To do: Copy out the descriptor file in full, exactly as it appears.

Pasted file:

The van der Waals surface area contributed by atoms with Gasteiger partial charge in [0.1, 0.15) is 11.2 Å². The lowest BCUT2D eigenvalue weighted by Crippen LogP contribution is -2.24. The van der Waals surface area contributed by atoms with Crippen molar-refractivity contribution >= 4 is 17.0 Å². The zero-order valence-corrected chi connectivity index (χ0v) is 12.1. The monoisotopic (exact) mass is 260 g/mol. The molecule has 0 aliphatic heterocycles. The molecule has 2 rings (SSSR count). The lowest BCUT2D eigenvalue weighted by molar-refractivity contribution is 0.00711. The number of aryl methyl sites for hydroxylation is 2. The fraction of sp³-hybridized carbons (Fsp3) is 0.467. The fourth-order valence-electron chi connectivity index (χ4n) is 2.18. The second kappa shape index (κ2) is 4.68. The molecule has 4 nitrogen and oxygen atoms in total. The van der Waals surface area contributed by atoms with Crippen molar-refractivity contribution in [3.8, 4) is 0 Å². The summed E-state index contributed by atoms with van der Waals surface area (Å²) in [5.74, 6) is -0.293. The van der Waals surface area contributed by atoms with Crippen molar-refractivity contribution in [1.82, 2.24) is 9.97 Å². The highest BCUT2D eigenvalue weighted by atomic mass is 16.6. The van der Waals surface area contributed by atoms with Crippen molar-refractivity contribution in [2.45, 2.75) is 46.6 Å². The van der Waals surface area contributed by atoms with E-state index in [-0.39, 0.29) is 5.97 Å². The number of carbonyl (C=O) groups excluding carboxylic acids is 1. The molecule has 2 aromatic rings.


The van der Waals surface area contributed by atoms with Gasteiger partial charge in [0.1, 0.15) is 11.2 Å². The lowest BCUT2D eigenvalue weighted by Crippen LogP contribution is -2.24. The van der Waals surface area contributed by atoms with Crippen molar-refractivity contribution >= 4 is 17.0 Å². The zero-order valence-corrected chi connectivity index (χ0v) is 12.1. The monoisotopic (exact) mass is 260 g/mol. The molecule has 0 aliphatic heterocycles. The molecule has 2 rings (SSSR count). The lowest BCUT2D eigenvalue weighted by molar-refractivity contribution is 0.00711. The number of aryl methyl sites for hydroxylation is 2. The fraction of sp³-hybridized carbons (Fsp3) is 0.467. The fourth-order valence-electron chi connectivity index (χ4n) is 2.18. The second kappa shape index (κ2) is 4.68. The molecule has 4 nitrogen and oxygen atoms in total. The van der Waals surface area contributed by atoms with Crippen molar-refractivity contribution in [3.8, 4) is 0 Å². The summed E-state index contributed by atoms with van der Waals surface area (Å²) in [5.74, 6) is -0.293. The van der Waals surface area contributed by atoms with Crippen molar-refractivity contribution in [1.82, 2.24) is 9.97 Å². The highest BCUT2D eigenvalue weighted by atomic mass is 16.6. The van der Waals surface area contributed by atoms with Crippen molar-refractivity contribution in [2.45, 2.75) is 46.6 Å². The van der Waals surface area contributed by atoms with E-state index in [-0.39, 0.29) is 5.97 Å². The number of carbonyl (C=O) groups excluding carboxylic acids is 1. The molecule has 2 aromatic rings.